HUMAN GROWTH HORMONE RESPONSE IS RELATED TO AEROBIC BUT NOT ANAEROBIC UPPER-BODY FITNESS
Bernardi, M., Radicioni, A., Fattorini, L., Bernardi, E., Ballesio, M., Faiola, F., Squeo, M. R., Egidi, F., & Lenzi, A. (2008). Growth hormone response to high intensity upper body exercise. ACSM 55th Annual Meeting Indianapolis, Presentation Number, 2477.
"Growth hormone (GH) increases after exercise with a dose (intensity)-response pattern. Most studies have analyzed the GH response to lower or total body exercises, but, to our knowledge, no studies have been carried out on upper body high intensity (higher than oxygen uptake peak - VO2peak) exercise".
This study assessed the relationship between the growth hormone response to upper-body high-intensity exercise. It was hypothesized that the growth hormone response to upper-body high-intensity exercise would be associated with upper-body physical fitness. Males (N = 16) with a wide range of aerobic fitness and body compositions served as Ss. Based on VO2peak and arm cranking ergometer incremental continuous maximal exercise test results, all Ss underwent a constant power upper-body high-intensity exercise at an intensity corresponding to their 150% VO2peak. The upper-body high-intensity exercise was carried out up to exhaustion under metabolic (VO2) and cardiac (ECG) monitoring. Blood samples were collected before and after (for 90 minutes) the test to assess lactate and growth hormone concentrations.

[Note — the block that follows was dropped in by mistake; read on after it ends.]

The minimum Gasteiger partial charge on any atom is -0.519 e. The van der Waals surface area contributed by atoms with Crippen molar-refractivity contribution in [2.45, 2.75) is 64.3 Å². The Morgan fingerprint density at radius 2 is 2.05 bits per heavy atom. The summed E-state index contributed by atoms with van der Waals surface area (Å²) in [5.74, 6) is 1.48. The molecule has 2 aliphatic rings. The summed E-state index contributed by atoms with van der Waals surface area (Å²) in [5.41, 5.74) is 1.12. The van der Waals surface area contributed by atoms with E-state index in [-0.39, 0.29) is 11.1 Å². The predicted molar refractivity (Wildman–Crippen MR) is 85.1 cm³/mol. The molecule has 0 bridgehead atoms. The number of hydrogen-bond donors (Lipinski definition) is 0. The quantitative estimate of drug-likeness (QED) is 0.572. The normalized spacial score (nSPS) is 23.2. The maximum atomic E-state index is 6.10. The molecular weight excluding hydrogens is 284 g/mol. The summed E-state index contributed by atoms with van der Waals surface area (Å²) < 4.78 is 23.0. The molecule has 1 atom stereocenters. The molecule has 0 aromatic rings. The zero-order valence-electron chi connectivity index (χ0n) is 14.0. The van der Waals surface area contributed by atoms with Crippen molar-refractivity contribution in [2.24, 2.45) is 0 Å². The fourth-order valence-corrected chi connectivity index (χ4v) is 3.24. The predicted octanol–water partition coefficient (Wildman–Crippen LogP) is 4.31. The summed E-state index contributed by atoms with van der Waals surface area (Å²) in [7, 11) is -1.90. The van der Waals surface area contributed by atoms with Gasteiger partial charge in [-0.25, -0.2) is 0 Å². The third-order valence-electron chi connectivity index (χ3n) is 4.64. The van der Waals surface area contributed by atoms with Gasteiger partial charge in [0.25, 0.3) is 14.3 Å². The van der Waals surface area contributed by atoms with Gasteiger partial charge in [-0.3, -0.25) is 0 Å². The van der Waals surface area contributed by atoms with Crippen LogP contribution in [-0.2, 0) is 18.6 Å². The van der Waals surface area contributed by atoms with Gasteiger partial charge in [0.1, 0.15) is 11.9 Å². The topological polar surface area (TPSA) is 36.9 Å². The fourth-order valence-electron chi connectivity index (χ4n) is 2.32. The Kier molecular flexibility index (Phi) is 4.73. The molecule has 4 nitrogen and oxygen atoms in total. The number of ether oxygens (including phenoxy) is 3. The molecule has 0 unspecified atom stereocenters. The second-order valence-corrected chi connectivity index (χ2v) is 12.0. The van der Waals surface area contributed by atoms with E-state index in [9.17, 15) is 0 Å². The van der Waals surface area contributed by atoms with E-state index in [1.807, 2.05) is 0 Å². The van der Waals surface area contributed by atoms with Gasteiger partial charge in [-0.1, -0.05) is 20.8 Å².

Lactate peak, reached after ~5.8 minutes of upper-body high-intensity exercise, ranged from 9.1 to 14.8 mmol. Growth hormone peak was reached after ~27.2 minutes of exercise and ranged from 1.78 - 15.2 mg/l. Growth hormone production was moderately correlated with absolute and relative VO2peak of the maximal aerobic power test and with peak power in the upper-body high-intensity exercise.
Implication. The growth hormone response to a short term high-intensity upper-body exercise is associated with aerobic fitness but not anaerobic fitness. Lactate peak and total mechanical work are not related to the growth hormone response in upper-body high-intensity exercise.
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